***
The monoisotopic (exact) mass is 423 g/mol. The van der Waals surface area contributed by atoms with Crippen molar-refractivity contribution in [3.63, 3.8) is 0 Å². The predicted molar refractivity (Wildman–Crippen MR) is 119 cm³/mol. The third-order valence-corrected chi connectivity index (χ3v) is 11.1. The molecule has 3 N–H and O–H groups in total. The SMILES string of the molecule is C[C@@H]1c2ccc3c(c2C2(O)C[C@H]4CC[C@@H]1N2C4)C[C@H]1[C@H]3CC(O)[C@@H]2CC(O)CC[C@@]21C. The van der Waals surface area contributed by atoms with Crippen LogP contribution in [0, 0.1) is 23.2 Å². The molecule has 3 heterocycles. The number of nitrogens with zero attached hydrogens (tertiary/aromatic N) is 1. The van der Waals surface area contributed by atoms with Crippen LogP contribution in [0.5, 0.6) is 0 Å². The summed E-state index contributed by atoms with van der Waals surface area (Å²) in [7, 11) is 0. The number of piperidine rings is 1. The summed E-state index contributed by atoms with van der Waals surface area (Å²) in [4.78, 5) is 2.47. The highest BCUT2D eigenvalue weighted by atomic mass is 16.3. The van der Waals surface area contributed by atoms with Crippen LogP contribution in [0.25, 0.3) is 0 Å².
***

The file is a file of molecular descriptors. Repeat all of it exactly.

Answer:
The monoisotopic (exact) mass is 423 g/mol. The van der Waals surface area contributed by atoms with Crippen molar-refractivity contribution in [3.63, 3.8) is 0 Å². The predicted molar refractivity (Wildman–Crippen MR) is 119 cm³/mol. The third-order valence-corrected chi connectivity index (χ3v) is 11.1. The molecule has 3 N–H and O–H groups in total. The SMILES string of the molecule is C[C@@H]1c2ccc3c(c2C2(O)C[C@H]4CC[C@@H]1N2C4)C[C@H]1[C@H]3CC(O)[C@@H]2CC(O)CC[C@@]21C. The van der Waals surface area contributed by atoms with Crippen LogP contribution in [0, 0.1) is 23.2 Å². The molecule has 3 heterocycles. The number of nitrogens with zero attached hydrogens (tertiary/aromatic N) is 1. The van der Waals surface area contributed by atoms with Crippen LogP contribution in [0.5, 0.6) is 0 Å². The summed E-state index contributed by atoms with van der Waals surface area (Å²) in [7, 11) is 0. The number of piperidine rings is 1. The summed E-state index contributed by atoms with van der Waals surface area (Å²) in [4.78, 5) is 2.47. The highest BCUT2D eigenvalue weighted by atomic mass is 16.3. The van der Waals surface area contributed by atoms with Crippen LogP contribution in [0.25, 0.3) is 0 Å².